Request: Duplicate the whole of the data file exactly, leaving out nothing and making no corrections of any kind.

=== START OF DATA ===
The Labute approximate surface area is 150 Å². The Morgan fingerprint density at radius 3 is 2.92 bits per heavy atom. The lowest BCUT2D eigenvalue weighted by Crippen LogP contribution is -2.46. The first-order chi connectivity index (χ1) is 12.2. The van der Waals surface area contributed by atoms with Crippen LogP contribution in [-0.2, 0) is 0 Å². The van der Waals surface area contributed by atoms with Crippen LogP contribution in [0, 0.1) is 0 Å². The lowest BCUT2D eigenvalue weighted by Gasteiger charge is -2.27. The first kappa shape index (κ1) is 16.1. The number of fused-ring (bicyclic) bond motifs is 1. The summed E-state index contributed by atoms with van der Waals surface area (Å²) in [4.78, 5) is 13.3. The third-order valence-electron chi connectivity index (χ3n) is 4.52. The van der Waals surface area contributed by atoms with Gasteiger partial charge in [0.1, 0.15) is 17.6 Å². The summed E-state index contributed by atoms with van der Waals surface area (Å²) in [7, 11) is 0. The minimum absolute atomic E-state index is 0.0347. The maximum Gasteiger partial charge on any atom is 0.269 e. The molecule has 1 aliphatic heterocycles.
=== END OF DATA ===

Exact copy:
The Labute approximate surface area is 150 Å². The Morgan fingerprint density at radius 3 is 2.92 bits per heavy atom. The lowest BCUT2D eigenvalue weighted by Crippen LogP contribution is -2.46. The first-order chi connectivity index (χ1) is 12.2. The van der Waals surface area contributed by atoms with Crippen LogP contribution in [-0.2, 0) is 0 Å². The van der Waals surface area contributed by atoms with Crippen LogP contribution in [0, 0.1) is 0 Å². The lowest BCUT2D eigenvalue weighted by Gasteiger charge is -2.27. The first kappa shape index (κ1) is 16.1. The number of fused-ring (bicyclic) bond motifs is 1. The summed E-state index contributed by atoms with van der Waals surface area (Å²) in [4.78, 5) is 13.3. The third-order valence-electron chi connectivity index (χ3n) is 4.52. The van der Waals surface area contributed by atoms with Gasteiger partial charge in [0.1, 0.15) is 17.6 Å². The summed E-state index contributed by atoms with van der Waals surface area (Å²) in [7, 11) is 0. The minimum absolute atomic E-state index is 0.0347. The maximum Gasteiger partial charge on any atom is 0.269 e. The molecule has 1 aliphatic heterocycles.